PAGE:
Climate Change Mitigation studies have hitherto mainly been carried out at the national level. This is a natural consequence of the fact that the signatories to the Climate Convention are sovereign nations. However, co-operation between regional groupings could provide additional or less expensive options for reducing GHG emissions. The two regional studies included in the UNEP/GEF project set out to make an initial attempt to explore these issues and possibilities. Two regions were selected for study: the Andean Group in South America and the SADC (the Southern African Development Community) countries in southern Africa.
This study confirmed that regional options to mitigate climate change do indeed exist in southern Africa. Moreover, not only do these regional options exist, at least some are of significant size in terms of the quantity of carbon dioxide abated, and may also be realisable at a competitive price (when compared with nationally implemented options). Nevertheless there exist considerable barriers, particularly institutional and political ones, which make implementation of such options more difficult.
Capacity building and awareness raising
Strengthening or establishing national capacity for mitigation analysis has, as mentioned above, been one of the main objectives of the project and has been pursued throughout the whole process. This has involved training of the national teams both in-country and through joint workshops for all national teams, which also facilitated experience exchange and cross country links. Teams have, in addition, had access to technical assistance from national, regional or international experts as well as an opportunity for team members to work either at the UNEP Centre or at another relevant international centre of excellence.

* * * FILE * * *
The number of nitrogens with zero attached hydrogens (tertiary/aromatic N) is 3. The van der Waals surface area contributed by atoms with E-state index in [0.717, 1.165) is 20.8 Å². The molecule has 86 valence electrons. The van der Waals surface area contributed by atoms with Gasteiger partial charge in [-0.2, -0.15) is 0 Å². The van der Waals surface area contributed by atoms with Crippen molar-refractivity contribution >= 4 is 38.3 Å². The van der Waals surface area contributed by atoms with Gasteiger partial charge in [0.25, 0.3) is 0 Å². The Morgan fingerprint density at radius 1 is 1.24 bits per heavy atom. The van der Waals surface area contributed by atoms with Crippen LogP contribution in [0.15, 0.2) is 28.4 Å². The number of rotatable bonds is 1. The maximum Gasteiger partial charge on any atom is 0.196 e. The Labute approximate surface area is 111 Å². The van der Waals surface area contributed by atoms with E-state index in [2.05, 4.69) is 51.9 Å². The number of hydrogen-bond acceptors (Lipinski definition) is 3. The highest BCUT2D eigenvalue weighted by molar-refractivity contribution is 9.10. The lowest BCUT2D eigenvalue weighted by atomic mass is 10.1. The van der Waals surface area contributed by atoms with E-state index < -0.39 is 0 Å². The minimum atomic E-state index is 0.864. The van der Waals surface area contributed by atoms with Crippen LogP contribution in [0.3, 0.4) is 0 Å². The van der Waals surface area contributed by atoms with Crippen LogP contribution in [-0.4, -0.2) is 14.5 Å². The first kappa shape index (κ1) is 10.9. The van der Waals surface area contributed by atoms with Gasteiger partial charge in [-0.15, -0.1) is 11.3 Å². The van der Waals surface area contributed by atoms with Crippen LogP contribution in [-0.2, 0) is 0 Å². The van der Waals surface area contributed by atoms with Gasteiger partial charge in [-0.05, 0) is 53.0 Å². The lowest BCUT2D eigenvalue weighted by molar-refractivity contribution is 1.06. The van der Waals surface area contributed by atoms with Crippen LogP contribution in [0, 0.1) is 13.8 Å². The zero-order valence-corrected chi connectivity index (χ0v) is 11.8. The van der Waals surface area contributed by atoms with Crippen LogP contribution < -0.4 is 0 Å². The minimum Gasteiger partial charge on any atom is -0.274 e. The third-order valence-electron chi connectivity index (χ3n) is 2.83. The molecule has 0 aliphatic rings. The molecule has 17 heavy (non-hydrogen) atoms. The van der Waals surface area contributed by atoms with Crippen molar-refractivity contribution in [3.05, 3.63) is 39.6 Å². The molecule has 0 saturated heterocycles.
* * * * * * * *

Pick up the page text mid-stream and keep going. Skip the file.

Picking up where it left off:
The final three-day workshop was held in Denmark in April 1998. At this, the third project workshop, members of all participating country teams (both the UNEP/GEF project and the parallel studies) presented their draft final reports and discussed results and methodological issues with the project team from the UNEP Centre and the Lawrence Berkeley National Laboratory.
As a means to disseminate results and experiences the UNEP Centre organised four regional workshops (Africa, Asia, Latin America and Eastern Europe) in May 1998. The regional conferences were attended by representatives of the participating national teams, searchers and climate practitioners. The teams had an opportunity to present their final results and discuss these and related issues in a wider context.
The project has been successful in conducting a very valuable dialogue between national and international experts about methodological issues related to the application of the guidelines in the various geographical, economic, scientific, and political settings that were represented by the parties involved in the project. A general consensus about analytical structure, concepts and critical assumptions has been established and this provides an important basis for enabling cross-cutting international discussions. Another result is that many of the people involved in the project are now using important parts of the resulting material in international fora such as the IPCC and the Conference of the Parties.
Staff Developments at the Centre
Cassandra Brooke comes from Australia where her previous research concerned marine pollution control and integrated coastal zone management. Her interests and activities at the Centre, which she joined in April 1997, include the CDM, and adaptation and vulnerability to climate change. She is due to begin collaboration with the University of Oxfords Environmental Change Unit on a PhD project examining adaptation to El Nińo events and future climate change, with selected case studies in the Asia/Pacific region.
Before coming to the UNEP Centre in September 1998, Fanny Missfeldt was a research fellow at the Royal Institute of International Affairs in London, where her work focused on environmental and energy related issues in the economies in transition. She has also been working as a consultant to the UNFCCC Secretariat. Her PhD in environmental economics examined possible strategies to reduce the risk of a nuclear accident in Eastern Europe. At the Centre she concentrates on the CDM and emissions trading, while keeping a regional focus on the formerly Communist countries.